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New Law Impacting Wakeboarding and Wakesurfing Goes Into Effect July 1


SOCIAL CIRCLE – The Georgia General Assembly recently passed House Bill 121, bringing about changes in the regulations governing wakeboarding and wakesurfing activities on state waters. The new legislation aims to enhance safety measures, promote responsible water sports, and ensure a balance between recreation and public and private property preservation.

“We thank our state legislators for their commitment to water safety,” said Col. Thomas Barnard, director of Georgia DNR’s Law Enforcement Division. “We certainly support any legislation that will decrease the number of water deaths and injuries on our waterways.”

Under House Bill 121, the following key provisions will go into effect on July 1, 2023:

  1. Distance Restrictions: The bill includes distance restrictions for wakeboarding and wakesurfing. The legislation states that “no person shall engage in wakesurfing or wakeboarding upon waters of this state within 200 feet of any moored vessel; any wharf, dock, pier, piling, or bridge structure or abutment; or any shoreline adjacent to a full-time or part-time residence, public park, public beach, public swimming area, marina, restaurant, or other public use area.” These measures are designed to ensure the safety of participants and prevent potential conflicts with other water users.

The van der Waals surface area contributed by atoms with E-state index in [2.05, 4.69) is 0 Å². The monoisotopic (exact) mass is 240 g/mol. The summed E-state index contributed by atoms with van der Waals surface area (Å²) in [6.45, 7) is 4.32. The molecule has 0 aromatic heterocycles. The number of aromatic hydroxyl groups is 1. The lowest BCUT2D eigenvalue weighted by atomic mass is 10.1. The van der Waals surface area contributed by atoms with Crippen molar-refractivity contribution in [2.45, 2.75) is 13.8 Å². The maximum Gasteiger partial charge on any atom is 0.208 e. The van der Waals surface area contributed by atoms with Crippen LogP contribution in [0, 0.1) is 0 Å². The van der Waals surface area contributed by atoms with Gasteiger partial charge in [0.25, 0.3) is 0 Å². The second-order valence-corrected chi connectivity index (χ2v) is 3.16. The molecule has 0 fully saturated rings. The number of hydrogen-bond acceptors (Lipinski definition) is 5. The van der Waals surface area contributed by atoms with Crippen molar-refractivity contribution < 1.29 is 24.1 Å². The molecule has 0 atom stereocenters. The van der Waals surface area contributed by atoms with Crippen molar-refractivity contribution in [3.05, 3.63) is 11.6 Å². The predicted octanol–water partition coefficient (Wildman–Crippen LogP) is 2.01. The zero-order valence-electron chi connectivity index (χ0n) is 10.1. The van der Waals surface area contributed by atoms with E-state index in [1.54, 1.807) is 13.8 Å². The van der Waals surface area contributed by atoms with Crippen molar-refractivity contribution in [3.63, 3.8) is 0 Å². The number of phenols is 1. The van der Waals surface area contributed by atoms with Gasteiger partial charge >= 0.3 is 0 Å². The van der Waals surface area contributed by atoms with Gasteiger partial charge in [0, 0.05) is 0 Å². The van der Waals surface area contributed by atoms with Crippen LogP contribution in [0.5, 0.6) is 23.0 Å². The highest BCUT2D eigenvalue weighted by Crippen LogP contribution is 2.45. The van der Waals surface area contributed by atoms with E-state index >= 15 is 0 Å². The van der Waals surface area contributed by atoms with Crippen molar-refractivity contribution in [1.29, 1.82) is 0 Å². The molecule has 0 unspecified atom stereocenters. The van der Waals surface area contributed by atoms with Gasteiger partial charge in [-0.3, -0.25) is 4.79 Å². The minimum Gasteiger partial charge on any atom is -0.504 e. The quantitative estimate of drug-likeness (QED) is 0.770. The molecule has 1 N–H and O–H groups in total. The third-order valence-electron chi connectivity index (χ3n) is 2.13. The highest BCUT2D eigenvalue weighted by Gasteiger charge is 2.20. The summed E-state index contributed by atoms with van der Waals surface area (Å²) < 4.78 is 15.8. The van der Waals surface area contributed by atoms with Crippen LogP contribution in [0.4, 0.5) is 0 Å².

2. Mandatory Personal Flotation Devices (PFDs): The bill mandates that all wakeboarders and wakesurfers must wear a U.S. Coast Guard-approved life jacket at all times while participating in these activities.
  3. No wakeboarding or wakesurfing between sunset and sunrise.

The bill does not apply to a regatta, boat race, marine parade, tournament, or exhibition for which the commissioner has granted a marine event permit. It also does not apply on Intracoastal waterways, rivers, or private lakes.

There are two important points to note:

  1. HB 121 does not change the 100-foot law, which applies to all vessels.
  2. It also has no effect on No Wake Zones, which require all vessels to slow to idle speed while traversing them.

Game Wardens will begin enforcement of the law in July, with an emphasis on educating boaters in what it includes, however, repeat offenders or those engaging in blatant and reckless disregard for the law, will be dealt with accordingly.

“We want everyone to enjoy their time on the water. We just want them to do it in a safe manner that is respectful of other water users and nearby property owners,” said Col. Barnard.

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